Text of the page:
Oakwood tennis team honors Cincinnati teen tragically killed in van

Oakwood High School’s boys’ tennis team followed through Monday evening on a promise to honor Kyle Plush, the Cincinnati teen who died in April when he suffocated after being pinned by a seat in his minivan.

Before a tennis match against Cincinnati Seven Hills, Oakwood players donned wristbands with Plush’s initials and a heart on them. Plush was a member of the Seven Hills’ tennis team.

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Before the opening handshake between the two teams, the Oakwood players then presented the wristbands to Plush’s teammates.

Oakwood tennis players Sam Lahmon and Peter Haverland spearheaded the effort to make the presentation.

Lahmon, a junior, who is captain of the team, sought out his coach about doing something special to honor Plush and provide comfort to his teammates.

“We handed the the players the wristbands during introductions and after the match their coach said that some of their players were surprised by our gesture of respect and felt our intended support,” he said. “Our team may forget our individual scores but we will never forget that match.”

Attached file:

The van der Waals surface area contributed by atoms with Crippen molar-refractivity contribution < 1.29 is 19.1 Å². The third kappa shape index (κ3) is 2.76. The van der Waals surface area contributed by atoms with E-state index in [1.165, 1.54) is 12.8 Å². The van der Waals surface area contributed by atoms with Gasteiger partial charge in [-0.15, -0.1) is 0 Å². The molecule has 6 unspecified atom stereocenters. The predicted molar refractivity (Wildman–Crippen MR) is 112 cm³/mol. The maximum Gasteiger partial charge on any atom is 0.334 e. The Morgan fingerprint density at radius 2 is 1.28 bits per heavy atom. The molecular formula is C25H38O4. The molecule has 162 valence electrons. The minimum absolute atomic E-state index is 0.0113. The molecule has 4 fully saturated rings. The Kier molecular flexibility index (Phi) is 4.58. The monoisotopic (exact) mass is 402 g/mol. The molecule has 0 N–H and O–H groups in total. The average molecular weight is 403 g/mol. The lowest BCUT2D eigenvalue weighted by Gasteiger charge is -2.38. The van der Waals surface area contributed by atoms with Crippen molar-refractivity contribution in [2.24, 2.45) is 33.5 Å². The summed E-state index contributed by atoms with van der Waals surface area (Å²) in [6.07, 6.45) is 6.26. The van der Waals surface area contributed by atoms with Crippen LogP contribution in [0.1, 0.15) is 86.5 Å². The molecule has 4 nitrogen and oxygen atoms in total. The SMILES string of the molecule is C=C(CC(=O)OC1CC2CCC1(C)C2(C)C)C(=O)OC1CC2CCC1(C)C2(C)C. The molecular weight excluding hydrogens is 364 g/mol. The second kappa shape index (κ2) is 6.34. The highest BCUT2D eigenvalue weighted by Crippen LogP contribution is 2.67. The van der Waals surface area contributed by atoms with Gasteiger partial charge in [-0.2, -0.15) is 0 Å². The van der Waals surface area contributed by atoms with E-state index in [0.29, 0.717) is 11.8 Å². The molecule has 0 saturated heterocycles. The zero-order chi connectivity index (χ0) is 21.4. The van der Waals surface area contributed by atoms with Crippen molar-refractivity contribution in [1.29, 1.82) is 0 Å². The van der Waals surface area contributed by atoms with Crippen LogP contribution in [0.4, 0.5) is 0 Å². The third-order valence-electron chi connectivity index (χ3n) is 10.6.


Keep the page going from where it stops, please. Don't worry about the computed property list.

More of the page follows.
Haverland, who is a senior, explained that the tragic death touched people in the sports world and inspired his teammates to do something special.

“The match yesterday went great. Before the match we shook the Seven Hills players’ hands and gave each player a wristband with Kyle’s initials. It was really nice,” Haverland said. “The players didn’t know that we would be giving them the wristbands, so they were a little surprised, but still very grateful. They came up to our coach and thanked her personally. I don’t think any of the other teams they played had done anything like that yet.”

Plush called 911 twice on the afternoon of April 10, screaming and pleading for help as he suffocated inside his gold Honda Odyssey in a parking lot at his school.

Plush, 16, a sophomore on the Seven Hills’ tennis team, was apparently reaching for his tennis gear in the rear hatch of the van when the third-row bench seat tipped backward and pinned him, upside down, in the hatch area with the seat digging into his chest, according to investigators.

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